Coronary heart disease and aortic stenosis

How to manage in the times of TAVR?

When TAVR was indicated only for patients at high surgical risk, the presence of coronary artery disease (CAD) in patients who underwent this procedure reached an expressive mark of 80% in the largest cohort studies. Currently, with the addition of low-risk patients in the follow-up of these cohort studies, these values have been reduced to something around 50% and with a tendency to decrease.

About half of the patients undergoing TAVR currently have multivessel disease, with a mean Syntax score of 14, with the anterior descendent affected in 50% of cases.

Several meta-analyzes have brought an interesting debate, in which coronary artery disease may not be an isolated factor of poor prognosis, but rather a marker of the patient’s severity, given its complexity. However, the overwhelming majority of work has a short follow-up and CAD can change its status in the long run.

In search of less and less invasive procedures, alternative methods for the diagnosis of CAD are gaining ground, such as coronary angiotomography, which has shown a power to reduce coronary angiography by up to 37%, and may present even better results in a population little younger and with less surgical risk.

Another recent but invasive method is the FFR or iFR. Once the lesion is indicated by cineangiography and there is no clear evidence of myocardial ischemia, functional flow analysis may be relevant to indicate an adequate coronary revascularization concomitant with TAVR, but it should be kept in mind that aortic stenosis can alter the coronary flow reserve as we can see in this post here on our platform.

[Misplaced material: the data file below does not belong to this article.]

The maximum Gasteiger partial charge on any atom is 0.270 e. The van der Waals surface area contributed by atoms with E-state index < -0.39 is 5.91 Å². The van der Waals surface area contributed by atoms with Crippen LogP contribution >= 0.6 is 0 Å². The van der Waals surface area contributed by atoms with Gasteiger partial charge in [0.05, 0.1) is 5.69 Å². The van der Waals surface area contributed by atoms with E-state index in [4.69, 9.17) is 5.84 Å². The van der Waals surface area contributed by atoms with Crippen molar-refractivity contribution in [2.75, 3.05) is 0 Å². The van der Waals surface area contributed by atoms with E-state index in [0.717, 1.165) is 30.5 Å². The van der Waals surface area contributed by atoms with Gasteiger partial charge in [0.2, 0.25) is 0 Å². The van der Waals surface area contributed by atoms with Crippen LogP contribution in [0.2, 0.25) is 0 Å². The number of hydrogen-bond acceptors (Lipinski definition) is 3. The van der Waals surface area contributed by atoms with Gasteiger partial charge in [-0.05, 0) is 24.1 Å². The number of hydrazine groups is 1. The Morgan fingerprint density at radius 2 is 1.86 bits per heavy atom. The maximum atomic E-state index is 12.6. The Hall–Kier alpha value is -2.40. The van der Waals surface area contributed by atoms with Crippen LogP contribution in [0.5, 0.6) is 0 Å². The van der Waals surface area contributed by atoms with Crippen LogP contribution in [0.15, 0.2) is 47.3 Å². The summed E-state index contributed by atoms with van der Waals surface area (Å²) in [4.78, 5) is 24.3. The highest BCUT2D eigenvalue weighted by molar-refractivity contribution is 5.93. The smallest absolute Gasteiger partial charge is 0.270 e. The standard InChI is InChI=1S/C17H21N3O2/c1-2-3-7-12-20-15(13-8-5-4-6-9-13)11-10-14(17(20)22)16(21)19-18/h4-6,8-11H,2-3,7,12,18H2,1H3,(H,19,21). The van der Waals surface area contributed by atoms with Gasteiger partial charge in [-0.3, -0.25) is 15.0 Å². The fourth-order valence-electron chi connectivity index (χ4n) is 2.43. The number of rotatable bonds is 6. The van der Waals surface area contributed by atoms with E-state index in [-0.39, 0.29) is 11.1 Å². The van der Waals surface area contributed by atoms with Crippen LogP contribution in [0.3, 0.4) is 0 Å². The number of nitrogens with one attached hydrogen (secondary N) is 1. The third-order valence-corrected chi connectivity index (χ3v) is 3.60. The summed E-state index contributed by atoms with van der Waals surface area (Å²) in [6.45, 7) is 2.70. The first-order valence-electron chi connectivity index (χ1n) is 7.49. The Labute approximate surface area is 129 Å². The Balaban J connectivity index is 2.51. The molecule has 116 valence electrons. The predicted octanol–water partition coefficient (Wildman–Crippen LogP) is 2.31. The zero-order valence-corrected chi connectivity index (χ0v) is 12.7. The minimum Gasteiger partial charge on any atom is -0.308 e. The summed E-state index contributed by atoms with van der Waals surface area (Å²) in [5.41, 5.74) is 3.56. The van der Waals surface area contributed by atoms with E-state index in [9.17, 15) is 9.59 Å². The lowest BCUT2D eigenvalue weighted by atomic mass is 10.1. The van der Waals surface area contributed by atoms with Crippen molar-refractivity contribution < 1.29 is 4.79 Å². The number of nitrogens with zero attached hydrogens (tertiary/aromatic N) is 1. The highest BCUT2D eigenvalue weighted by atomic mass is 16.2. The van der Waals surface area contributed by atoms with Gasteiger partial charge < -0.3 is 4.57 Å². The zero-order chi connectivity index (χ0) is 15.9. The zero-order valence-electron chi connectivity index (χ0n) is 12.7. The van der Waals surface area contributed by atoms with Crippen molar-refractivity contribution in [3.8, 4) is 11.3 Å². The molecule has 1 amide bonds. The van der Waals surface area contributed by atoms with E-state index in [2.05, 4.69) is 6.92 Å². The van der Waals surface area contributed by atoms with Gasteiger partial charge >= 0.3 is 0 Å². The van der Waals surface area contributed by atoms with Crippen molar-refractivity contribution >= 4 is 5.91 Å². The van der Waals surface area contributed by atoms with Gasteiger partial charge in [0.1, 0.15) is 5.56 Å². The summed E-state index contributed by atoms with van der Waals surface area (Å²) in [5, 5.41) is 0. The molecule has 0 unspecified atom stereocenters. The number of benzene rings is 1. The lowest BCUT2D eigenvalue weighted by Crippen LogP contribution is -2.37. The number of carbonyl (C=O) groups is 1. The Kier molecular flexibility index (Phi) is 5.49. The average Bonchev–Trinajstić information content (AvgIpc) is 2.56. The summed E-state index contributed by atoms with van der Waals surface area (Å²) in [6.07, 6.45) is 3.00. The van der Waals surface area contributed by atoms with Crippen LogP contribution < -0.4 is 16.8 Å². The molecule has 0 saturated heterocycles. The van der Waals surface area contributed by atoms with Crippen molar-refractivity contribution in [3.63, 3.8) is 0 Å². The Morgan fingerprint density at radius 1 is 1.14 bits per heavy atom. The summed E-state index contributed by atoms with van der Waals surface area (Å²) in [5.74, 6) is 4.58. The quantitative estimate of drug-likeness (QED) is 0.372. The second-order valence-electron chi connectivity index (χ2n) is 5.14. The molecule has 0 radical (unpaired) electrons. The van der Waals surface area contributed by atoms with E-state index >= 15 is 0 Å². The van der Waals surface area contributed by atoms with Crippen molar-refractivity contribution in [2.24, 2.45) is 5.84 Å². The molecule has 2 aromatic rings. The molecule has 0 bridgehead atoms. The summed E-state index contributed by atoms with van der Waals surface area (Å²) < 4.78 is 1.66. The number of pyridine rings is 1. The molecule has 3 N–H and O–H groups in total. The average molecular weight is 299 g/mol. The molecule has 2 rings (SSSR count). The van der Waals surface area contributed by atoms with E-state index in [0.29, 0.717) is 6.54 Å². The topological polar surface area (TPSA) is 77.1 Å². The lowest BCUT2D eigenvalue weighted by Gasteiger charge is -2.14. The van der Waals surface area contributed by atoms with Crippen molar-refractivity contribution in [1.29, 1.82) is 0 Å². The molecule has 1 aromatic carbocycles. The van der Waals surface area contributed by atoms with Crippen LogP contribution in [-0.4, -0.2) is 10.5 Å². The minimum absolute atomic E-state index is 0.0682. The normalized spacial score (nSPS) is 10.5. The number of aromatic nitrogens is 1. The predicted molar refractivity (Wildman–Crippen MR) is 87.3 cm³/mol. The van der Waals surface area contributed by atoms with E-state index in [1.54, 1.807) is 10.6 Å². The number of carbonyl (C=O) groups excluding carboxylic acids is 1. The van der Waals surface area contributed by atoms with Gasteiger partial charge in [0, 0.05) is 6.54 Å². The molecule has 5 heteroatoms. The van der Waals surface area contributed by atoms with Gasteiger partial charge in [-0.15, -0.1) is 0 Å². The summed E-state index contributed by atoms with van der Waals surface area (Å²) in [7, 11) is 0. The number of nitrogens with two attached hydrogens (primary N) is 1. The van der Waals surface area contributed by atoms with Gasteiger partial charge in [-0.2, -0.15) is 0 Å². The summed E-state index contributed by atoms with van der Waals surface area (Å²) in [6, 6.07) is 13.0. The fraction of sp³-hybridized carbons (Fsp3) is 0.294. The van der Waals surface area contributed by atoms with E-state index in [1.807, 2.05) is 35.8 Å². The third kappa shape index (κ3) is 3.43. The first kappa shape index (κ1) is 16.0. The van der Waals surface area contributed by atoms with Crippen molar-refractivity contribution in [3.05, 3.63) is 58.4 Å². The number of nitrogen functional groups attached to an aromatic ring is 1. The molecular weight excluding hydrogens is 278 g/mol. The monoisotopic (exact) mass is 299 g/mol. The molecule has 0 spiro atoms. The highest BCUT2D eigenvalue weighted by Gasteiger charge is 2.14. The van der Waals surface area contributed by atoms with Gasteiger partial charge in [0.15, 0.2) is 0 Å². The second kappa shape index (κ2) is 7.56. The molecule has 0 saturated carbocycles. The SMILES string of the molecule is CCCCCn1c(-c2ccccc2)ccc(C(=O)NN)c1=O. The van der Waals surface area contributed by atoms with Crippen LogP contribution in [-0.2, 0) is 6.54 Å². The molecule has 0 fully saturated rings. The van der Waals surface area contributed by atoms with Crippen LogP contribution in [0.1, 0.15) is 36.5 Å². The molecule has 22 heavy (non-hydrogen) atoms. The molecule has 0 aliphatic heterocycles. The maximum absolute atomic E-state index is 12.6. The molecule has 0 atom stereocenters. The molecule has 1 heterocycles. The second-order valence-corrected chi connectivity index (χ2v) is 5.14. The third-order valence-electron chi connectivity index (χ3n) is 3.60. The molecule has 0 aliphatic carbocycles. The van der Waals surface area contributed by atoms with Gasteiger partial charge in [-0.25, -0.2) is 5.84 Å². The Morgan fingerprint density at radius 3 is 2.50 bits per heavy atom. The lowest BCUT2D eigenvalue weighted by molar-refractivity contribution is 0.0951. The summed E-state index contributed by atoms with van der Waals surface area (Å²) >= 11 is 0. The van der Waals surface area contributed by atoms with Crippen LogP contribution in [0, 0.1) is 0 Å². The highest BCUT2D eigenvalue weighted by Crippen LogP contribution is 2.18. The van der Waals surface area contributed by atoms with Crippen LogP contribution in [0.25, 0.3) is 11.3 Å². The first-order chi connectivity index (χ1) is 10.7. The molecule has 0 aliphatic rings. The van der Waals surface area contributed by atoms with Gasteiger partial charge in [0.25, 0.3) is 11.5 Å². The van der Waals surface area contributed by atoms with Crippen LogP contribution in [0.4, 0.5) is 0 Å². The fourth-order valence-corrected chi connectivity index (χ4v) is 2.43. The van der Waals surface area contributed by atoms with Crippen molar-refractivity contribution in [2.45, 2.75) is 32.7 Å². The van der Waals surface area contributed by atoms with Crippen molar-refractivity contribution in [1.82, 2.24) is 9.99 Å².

In order to make the discussion more interesting, the treatment of stable pre-procedure CAD does not seem to add long-term benefit. However, several studies present heterogeneous data, since the indication for coronary intervention ended up following the opinion of the local specialist, which may have interfered with the long-term results. What we have in the literature is that patients who are left with residual injury, that is, those with incomplete revascularization, seem to have a worse prognosis than those with complete revascularization.

Currently, there are insufficient data to differentiate the benefit of performing coronary angioplasty before or during TAVR. Apparently, both procedures are safe with the same outcomes, and each service is responsible for defining its routine.

If the question is about the impact of coronary disease after TAVR, the current data show that the vast majority of events occur without elevation of the ST segment and have a clear negative prognostic impact on evolution. Because they share the same risk factors, in the presence of senile aortic stenosis, CAD has a high prevalence and ought to be extra care in this group of patients. Therefore, the concern with coronary accesses after the bioprosthesis deployment is a concern, but apparently virtual, since there are few cases in which there is a real difficulty in catheterizing the coronary ostium for percutaneous treatment. We would say that perhaps this care exists in self-expanding prostheses, given the higher profile with occupation of the ascending aorta.

Suggested literature:

1 – Faroux L, Guimaraes L, Wintzer-Wehekind J, et al. Coronary Artery Disease and Transcatheter Aortic Valve Replacement: JACC State-of-the-Art Review. J Am Coll Cardiol. 2019 Jul 23;74(3):362-372.


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